New Rags for New Money

The MPA's list of new magazine titles in 2005 includes a staggering twenty (20) rags catering to affluent markets. Here they are in case you want to subscribe:

  • 24: 24 is a new magazine devoted to nightlife & fine living for the affluent market. This magazine aims to cover night life and good living in the major cities on both coasts and in between.
  • Affluent Living Magazine: This magazine targets the affluent reader in Oregon.
  • Boston Commonwealth: Targeting affluent readers and to be distributed via high-end hotels, restaurants, limos and private jets. The magazine is to be a celebration of the city of Boston.
  • Bronzeville: A magazine for the "Buppies" of Chicago featuring articles for the achieving urbanite, covering all things of interest in Chicago. Not exclusively targeting affluent African Americans, but the achievers and up-and-comers in the urban communities.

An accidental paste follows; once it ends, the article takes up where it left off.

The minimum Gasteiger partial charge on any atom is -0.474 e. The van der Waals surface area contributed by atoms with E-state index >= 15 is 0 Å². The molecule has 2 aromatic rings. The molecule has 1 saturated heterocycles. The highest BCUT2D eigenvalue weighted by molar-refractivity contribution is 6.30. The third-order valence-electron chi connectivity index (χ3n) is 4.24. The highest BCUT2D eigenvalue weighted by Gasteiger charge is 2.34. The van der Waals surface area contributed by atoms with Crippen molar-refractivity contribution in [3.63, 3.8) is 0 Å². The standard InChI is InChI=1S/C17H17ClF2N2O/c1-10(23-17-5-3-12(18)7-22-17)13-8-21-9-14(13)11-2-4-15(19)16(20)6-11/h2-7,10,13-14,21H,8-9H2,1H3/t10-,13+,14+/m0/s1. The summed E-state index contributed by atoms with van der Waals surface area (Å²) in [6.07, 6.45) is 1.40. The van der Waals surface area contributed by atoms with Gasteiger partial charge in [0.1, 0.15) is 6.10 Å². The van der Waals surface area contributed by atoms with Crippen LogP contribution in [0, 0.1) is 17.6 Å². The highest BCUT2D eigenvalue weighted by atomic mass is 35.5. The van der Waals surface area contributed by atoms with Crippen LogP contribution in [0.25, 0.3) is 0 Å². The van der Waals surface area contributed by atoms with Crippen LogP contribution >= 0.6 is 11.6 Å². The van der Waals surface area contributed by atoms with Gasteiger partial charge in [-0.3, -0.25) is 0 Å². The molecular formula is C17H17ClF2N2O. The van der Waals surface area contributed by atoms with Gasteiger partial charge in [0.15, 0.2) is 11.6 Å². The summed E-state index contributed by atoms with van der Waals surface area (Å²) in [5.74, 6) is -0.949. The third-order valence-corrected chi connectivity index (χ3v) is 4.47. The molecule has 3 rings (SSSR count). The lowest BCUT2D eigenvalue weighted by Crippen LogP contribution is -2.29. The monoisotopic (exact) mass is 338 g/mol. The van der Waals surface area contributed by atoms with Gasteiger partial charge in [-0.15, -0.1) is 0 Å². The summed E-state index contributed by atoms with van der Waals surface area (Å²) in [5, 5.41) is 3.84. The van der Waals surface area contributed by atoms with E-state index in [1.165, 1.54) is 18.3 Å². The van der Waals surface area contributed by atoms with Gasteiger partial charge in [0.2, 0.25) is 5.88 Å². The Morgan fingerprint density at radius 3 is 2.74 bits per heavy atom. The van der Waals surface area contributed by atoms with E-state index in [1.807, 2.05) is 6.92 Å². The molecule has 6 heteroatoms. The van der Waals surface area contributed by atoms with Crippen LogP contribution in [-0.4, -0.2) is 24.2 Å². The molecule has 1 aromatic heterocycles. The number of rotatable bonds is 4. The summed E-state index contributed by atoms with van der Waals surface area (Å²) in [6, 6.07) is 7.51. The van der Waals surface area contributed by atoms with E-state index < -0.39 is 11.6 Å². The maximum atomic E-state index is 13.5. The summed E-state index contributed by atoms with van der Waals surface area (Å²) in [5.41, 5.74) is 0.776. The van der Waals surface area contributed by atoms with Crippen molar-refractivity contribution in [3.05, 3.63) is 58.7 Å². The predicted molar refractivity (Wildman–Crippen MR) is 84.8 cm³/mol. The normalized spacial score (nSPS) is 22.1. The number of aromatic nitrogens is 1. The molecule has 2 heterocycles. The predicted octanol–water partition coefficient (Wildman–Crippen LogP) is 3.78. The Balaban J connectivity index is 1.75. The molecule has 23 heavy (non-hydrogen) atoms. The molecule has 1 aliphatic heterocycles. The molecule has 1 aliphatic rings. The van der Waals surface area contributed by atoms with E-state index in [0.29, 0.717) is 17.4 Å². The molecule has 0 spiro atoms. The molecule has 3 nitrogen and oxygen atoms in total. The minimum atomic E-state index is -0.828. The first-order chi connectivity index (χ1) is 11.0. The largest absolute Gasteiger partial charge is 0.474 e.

• Capitol File: A magazine that caters to the affluent in the DC area. The magazine will be mailed free to all homes valued over $1 million. It will regularly cover art and society.
  • Cookie: Launching as a test, the upscale parenting magazine; "Cookie" is billed as the magazine for sophisticated parents. It targets parents who want to spend money outfitting their kids in the latest gear and fashion.
  • Florida Travel & Life: Intended for the affluent Florida resident or well-heeled tourist wishing to get in closer to what's special and unique about the state.
  • Golf Living: A title aimed at the affluent golfer who travels, looks for the best equipment and insists on the finer things that surround the game.
  • Mason-Dixon Arrive: Mason Dixon Arrive is a digest size color magazine that serves the affluent homeowner. Fine restaurants, gardening, travel, fitness & health, antiques and interior design will form the basis of the editorial.
  • Men's Vogue: A spin-off of the classic Vogue targeting affluent men over 35 with varied and dynamic editorial and the high quality photography the Vogue brand is known for.
  • MotorTrend Classic: Motor Trend Classic is targeting an affluent automobile enthusiast audience. Aimed at baby-boomers seeking to reconnect with the cars they loved as children and in their youth who know have the discretionary income to act on their desire for special classic vehicles.